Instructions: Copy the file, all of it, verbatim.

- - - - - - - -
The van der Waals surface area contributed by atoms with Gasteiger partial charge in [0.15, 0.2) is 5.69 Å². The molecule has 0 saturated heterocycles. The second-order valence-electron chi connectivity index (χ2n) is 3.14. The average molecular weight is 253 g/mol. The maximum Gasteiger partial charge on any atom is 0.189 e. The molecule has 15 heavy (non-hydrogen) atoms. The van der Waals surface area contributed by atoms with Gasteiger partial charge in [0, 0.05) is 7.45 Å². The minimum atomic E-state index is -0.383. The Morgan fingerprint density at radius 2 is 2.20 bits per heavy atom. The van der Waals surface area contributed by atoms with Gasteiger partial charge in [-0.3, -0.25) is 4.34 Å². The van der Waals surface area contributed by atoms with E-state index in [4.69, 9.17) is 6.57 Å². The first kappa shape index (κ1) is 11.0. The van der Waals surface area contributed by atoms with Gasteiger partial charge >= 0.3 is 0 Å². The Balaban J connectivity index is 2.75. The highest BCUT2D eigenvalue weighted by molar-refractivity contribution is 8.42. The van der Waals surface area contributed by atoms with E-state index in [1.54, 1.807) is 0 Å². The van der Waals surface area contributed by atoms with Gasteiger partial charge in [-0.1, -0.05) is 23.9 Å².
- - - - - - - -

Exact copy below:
The van der Waals surface area contributed by atoms with Gasteiger partial charge in [0.15, 0.2) is 5.69 Å². The molecule has 0 saturated heterocycles. The second-order valence-electron chi connectivity index (χ2n) is 3.14. The average molecular weight is 253 g/mol. The maximum Gasteiger partial charge on any atom is 0.189 e. The molecule has 15 heavy (non-hydrogen) atoms. The van der Waals surface area contributed by atoms with Gasteiger partial charge in [0, 0.05) is 7.45 Å². The minimum atomic E-state index is -0.383. The Morgan fingerprint density at radius 2 is 2.20 bits per heavy atom. The van der Waals surface area contributed by atoms with Gasteiger partial charge in [-0.3, -0.25) is 4.34 Å². The van der Waals surface area contributed by atoms with E-state index in [4.69, 9.17) is 6.57 Å². The first kappa shape index (κ1) is 11.0. The van der Waals surface area contributed by atoms with Gasteiger partial charge >= 0.3 is 0 Å². The Balaban J connectivity index is 2.75. The highest BCUT2D eigenvalue weighted by molar-refractivity contribution is 8.42. The van der Waals surface area contributed by atoms with E-state index in [1.54, 1.807) is 0 Å². The van der Waals surface area contributed by atoms with Gasteiger partial charge in [-0.1, -0.05) is 23.9 Å².